https://www.duolingo.com/profile/jacobfreed

Does "kaffe" not have a plural form?


https://www.duolingo.com/profile/theunmutual

Double checking that sitt is actually pronounced like the English curse word "shit"? Is that correct?


https://www.duolingo.com/profile/Ungewitig_Wiht

R + S turns into an SH-like sound in all cases, even across word boundaries. Think of it like the way that a T + Y like when someone says "tyoosday" for Tuesday, it usually becomes a CH sound "chewsday". This happens across word boundaries as well; "Gotcha" for got you, or Anakin Skywalker's "I HAY CHEW" at the end of Episode III (he actually said "I hate you")


https://www.duolingo.com/profile/EinerDerForscht

You certainly deserves an Oscar for these examples


https://www.duolingo.com/profile/HBapt26

I think tyoosday must be a hillbilly accent. I have never heard anyone say Chewsday.


https://www.duolingo.com/profile/pang1968

There are some English accents that do this. They'll turn Susan into Syusan for example. I don't know how common this is, though.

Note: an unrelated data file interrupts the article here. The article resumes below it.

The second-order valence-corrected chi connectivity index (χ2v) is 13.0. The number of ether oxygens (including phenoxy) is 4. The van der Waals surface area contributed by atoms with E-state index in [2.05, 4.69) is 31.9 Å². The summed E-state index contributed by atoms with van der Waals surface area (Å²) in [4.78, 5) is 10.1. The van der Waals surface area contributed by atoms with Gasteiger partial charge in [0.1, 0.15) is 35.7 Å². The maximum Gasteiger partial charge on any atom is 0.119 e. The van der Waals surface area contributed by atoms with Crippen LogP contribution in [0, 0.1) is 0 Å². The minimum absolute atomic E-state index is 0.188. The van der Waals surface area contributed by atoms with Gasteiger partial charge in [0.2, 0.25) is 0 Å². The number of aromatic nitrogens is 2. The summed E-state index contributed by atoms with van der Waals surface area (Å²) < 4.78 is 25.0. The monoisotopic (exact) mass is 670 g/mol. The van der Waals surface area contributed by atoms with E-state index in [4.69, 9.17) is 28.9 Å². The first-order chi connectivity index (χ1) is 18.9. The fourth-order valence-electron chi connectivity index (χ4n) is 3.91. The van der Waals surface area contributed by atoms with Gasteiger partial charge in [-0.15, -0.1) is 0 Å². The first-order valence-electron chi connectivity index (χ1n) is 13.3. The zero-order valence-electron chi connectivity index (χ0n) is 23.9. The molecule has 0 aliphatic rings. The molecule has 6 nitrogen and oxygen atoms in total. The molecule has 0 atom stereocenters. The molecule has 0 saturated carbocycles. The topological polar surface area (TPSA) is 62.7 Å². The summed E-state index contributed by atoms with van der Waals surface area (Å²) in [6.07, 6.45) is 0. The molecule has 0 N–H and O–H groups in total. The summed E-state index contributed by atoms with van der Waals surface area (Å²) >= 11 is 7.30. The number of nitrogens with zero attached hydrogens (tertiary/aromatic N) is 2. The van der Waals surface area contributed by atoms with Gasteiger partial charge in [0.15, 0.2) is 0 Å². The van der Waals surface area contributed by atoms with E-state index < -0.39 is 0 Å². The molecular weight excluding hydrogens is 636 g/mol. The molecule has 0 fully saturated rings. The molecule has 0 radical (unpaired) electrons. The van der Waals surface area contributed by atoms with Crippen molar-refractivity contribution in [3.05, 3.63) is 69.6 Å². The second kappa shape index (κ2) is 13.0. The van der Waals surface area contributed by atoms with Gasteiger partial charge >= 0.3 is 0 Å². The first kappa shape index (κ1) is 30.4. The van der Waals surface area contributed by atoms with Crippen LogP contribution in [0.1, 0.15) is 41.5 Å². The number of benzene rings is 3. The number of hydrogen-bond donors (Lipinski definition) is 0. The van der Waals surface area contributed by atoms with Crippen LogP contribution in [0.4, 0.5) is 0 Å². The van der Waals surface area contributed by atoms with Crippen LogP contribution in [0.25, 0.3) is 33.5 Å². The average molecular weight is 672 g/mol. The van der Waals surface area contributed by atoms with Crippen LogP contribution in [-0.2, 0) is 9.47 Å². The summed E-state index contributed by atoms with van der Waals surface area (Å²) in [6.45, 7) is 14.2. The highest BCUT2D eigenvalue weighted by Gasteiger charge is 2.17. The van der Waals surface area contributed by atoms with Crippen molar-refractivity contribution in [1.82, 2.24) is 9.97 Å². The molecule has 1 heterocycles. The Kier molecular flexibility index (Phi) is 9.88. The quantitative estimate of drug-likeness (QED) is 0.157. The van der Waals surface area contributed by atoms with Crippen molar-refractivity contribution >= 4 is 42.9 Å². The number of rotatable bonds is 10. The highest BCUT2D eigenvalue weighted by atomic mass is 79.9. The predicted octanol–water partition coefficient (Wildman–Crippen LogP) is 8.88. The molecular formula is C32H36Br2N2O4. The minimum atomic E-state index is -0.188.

https://www.duolingo.com/profile/ryan.mendenhall

Not saying that it sounds like that on It's own, but only when someone doesn't annunciate when it follows a word that ends w a T sound. Try saying "I hate Tuesday," or "is it Tuesday?" Slurring words together often adds sounds that aren't there.

Maybe it's kinda like when you say "Jag" in a sentence and you don't pronounce the "g" or "och" just really sounds like "o" in a sentence as well.


https://www.duolingo.com/profile/Arnauti

It depends. If it's said on its own, it's pronounced like sit in English. If it comes after a word that ends in an -r sound, you can get this 'retroflex' sh sound across word borders too.


https://www.duolingo.com/profile/GlitterComet

Sometimes it does i agree lol :)


https://www.duolingo.com/profile/Yvonnelange

What is the difference between sin and sitt?


https://www.duolingo.com/profile/Zmrzlina